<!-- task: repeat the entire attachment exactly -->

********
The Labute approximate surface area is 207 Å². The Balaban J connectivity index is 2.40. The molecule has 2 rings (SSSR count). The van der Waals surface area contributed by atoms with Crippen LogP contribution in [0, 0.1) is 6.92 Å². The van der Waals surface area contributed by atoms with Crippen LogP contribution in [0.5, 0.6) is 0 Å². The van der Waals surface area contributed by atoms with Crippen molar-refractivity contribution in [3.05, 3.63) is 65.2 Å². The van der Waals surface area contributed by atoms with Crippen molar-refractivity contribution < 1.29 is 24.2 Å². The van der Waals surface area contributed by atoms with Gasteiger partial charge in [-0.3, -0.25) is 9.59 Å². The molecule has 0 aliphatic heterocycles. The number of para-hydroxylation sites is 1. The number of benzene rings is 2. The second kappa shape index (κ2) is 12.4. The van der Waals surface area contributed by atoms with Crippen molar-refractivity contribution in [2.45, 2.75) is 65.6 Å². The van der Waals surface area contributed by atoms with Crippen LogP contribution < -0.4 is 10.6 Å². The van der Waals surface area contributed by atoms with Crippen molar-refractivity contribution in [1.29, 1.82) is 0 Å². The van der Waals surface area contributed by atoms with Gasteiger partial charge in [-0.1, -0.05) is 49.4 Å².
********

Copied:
The Labute approximate surface area is 207 Å². The Balaban J connectivity index is 2.40. The molecule has 2 rings (SSSR count). The van der Waals surface area contributed by atoms with Crippen LogP contribution in [0, 0.1) is 6.92 Å². The van der Waals surface area contributed by atoms with Crippen LogP contribution in [0.5, 0.6) is 0 Å². The van der Waals surface area contributed by atoms with Crippen molar-refractivity contribution in [3.05, 3.63) is 65.2 Å². The van der Waals surface area contributed by atoms with Crippen molar-refractivity contribution < 1.29 is 24.2 Å². The van der Waals surface area contributed by atoms with Gasteiger partial charge in [-0.3, -0.25) is 9.59 Å². The molecule has 0 aliphatic heterocycles. The number of para-hydroxylation sites is 1. The number of benzene rings is 2. The second kappa shape index (κ2) is 12.4. The van der Waals surface area contributed by atoms with Crippen molar-refractivity contribution in [2.45, 2.75) is 65.6 Å². The van der Waals surface area contributed by atoms with Crippen LogP contribution < -0.4 is 10.6 Å². The van der Waals surface area contributed by atoms with Crippen molar-refractivity contribution in [1.29, 1.82) is 0 Å². The van der Waals surface area contributed by atoms with Gasteiger partial charge in [-0.1, -0.05) is 49.4 Å².